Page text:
What is the Science of Reading (SoR)?
Understanding what the Science of Reading is and what it is not is an important first step.
The science of reading is a phrase used to describe a body of knowledge found in:
- Developmental psychology
- Educational psychology
- Cognitive science
- Cognitive neuroscience on reading.
"It (Science of Reading) is the emerging consensus from many related disciplines, based on literally thousands of studies, supported by hundreds of millions of research dollars, conducted across the world in many languages."
~ Louisa Moats (LETRS author)
"This research has been conducted for decades in the U.S. and around the world. They research has important implications for helping children to succeed, but has not been incorporated in how teachers are trained for the job or how children are taught."
~ Mark Seidenburg
Resources to Learn More about the Science of Reading (SoR)
Reading League Recommended Books
(Other Resources Linked on the left/top)
What is LETRS?
Language Essentials for the Teachers of Reading and Spelling (LETRS) is curriculum agnostic professional learning that dives deeply into the what, why, and how around the Science of Reading. LETRS takes that simple view of Reading and deconstructs all topics of importance, unpacking the Simple View of Reading theoretical model in 8 Units of Learning. Units 1-4 focus on Word Recognition, diving deeply into the brain, phonological awareness, phonics, orthography, and morphology . Units 5-8 focus on Language Comprehension including oral language, vocabulary, effective comprehension strategies, and the reading-writing connection. Units 5-8 can only be taken after moving through Units 1 -4.
Who is LETRS for?
LETRS supports all educators who teach reading and writing. LETRS is a focused learning opportunity to strengthen knowledge in reading foundations and how to develop overall literacy skills for all students.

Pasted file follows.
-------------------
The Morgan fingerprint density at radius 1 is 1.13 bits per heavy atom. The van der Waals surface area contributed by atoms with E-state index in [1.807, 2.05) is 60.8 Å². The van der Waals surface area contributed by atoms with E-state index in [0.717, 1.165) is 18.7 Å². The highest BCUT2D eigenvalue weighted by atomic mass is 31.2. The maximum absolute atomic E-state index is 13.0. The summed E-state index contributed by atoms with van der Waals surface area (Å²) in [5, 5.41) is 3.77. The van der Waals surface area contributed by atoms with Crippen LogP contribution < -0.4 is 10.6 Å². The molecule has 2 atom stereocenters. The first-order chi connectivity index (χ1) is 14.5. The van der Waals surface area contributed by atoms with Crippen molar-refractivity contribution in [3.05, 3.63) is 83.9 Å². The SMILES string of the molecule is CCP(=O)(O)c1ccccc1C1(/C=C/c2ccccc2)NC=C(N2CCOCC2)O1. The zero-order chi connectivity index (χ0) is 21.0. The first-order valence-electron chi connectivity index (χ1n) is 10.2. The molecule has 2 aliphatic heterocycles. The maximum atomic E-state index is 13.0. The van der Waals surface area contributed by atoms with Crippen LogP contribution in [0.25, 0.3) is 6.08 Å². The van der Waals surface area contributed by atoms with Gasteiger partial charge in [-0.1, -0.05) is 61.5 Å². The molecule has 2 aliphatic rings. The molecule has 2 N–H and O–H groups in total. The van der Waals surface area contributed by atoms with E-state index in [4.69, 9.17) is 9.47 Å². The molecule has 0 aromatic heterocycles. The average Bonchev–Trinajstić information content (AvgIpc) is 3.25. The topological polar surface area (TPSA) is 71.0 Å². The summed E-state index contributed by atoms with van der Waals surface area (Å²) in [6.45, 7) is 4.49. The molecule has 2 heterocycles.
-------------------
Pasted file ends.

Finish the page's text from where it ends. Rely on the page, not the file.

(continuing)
What kind of commitment is this professional learning?
LETRS is not a "quick fix" or one day PD. LETRS requires approximately 2-3 hours of independent learning (text reading and online modules) every single week. Plan on committing about 100 hours in a school year to this learning. LETRS participants must start with Units 1 -4 and this learning is structured to take one year.
What Scientific Research Informs LETRS?
LETRS is grounded in the science of reading. Teaching reading is rocket science, as stated by author Louisa C. Moats (1999). The concepts and instructional approaches of LETRS are aligned with respected sources such as the Knowledge and Practice Standards for Teachers of Reading (Moats et al., 2010), the Elements of Effective Instruction (Florida Center for Reading Research, 2006), and Classroom Reading Instruction that Supports Struggling Readers: Key Components for Effective Teaching (Denton, n.d.). In addition, this course incorporates reading research conducted in neuroscience, cognitive development psychology, and linguistics so that educators have solid evidence on how to teach reading to benefit all students. Some notable research that informs LETRS is listed here.
According to Gough and Tunmer (1986) and Hoover and Gough (1990), the two most important components of reading are the ability to decode the written word and the ability to comprehend the language of text.